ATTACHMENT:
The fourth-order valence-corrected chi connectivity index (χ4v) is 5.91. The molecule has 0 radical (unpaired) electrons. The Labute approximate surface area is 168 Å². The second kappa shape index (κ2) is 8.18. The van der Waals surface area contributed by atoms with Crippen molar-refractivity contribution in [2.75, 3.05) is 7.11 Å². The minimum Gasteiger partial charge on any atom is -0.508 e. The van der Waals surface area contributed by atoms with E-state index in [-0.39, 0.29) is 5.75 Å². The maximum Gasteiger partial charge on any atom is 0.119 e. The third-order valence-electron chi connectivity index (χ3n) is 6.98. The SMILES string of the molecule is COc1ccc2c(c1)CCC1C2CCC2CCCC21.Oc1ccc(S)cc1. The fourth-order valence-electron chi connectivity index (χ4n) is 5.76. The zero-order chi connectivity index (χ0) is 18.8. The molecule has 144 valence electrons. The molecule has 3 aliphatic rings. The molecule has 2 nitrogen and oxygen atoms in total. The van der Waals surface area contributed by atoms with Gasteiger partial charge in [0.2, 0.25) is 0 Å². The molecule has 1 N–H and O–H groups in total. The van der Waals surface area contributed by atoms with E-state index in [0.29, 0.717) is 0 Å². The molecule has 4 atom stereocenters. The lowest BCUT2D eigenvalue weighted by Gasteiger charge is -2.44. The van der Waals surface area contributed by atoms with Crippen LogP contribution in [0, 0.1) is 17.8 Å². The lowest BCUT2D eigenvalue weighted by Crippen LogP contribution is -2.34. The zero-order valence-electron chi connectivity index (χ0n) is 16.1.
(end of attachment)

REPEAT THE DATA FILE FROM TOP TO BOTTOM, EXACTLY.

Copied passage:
The fourth-order valence-corrected chi connectivity index (χ4v) is 5.91. The molecule has 0 radical (unpaired) electrons. The Labute approximate surface area is 168 Å². The second kappa shape index (κ2) is 8.18. The van der Waals surface area contributed by atoms with Crippen molar-refractivity contribution in [2.75, 3.05) is 7.11 Å². The minimum Gasteiger partial charge on any atom is -0.508 e. The van der Waals surface area contributed by atoms with E-state index in [-0.39, 0.29) is 5.75 Å². The maximum Gasteiger partial charge on any atom is 0.119 e. The third-order valence-electron chi connectivity index (χ3n) is 6.98. The SMILES string of the molecule is COc1ccc2c(c1)CCC1C2CCC2CCCC21.Oc1ccc(S)cc1. The fourth-order valence-electron chi connectivity index (χ4n) is 5.76. The zero-order chi connectivity index (χ0) is 18.8. The molecule has 144 valence electrons. The molecule has 3 aliphatic rings. The molecule has 2 nitrogen and oxygen atoms in total. The van der Waals surface area contributed by atoms with Gasteiger partial charge in [0.2, 0.25) is 0 Å². The molecule has 1 N–H and O–H groups in total. The van der Waals surface area contributed by atoms with E-state index in [0.29, 0.717) is 0 Å². The molecule has 4 atom stereocenters. The lowest BCUT2D eigenvalue weighted by Gasteiger charge is -2.44. The van der Waals surface area contributed by atoms with Crippen LogP contribution in [0, 0.1) is 17.8 Å². The lowest BCUT2D eigenvalue weighted by Crippen LogP contribution is -2.34. The zero-order valence-electron chi connectivity index (χ0n) is 16.1.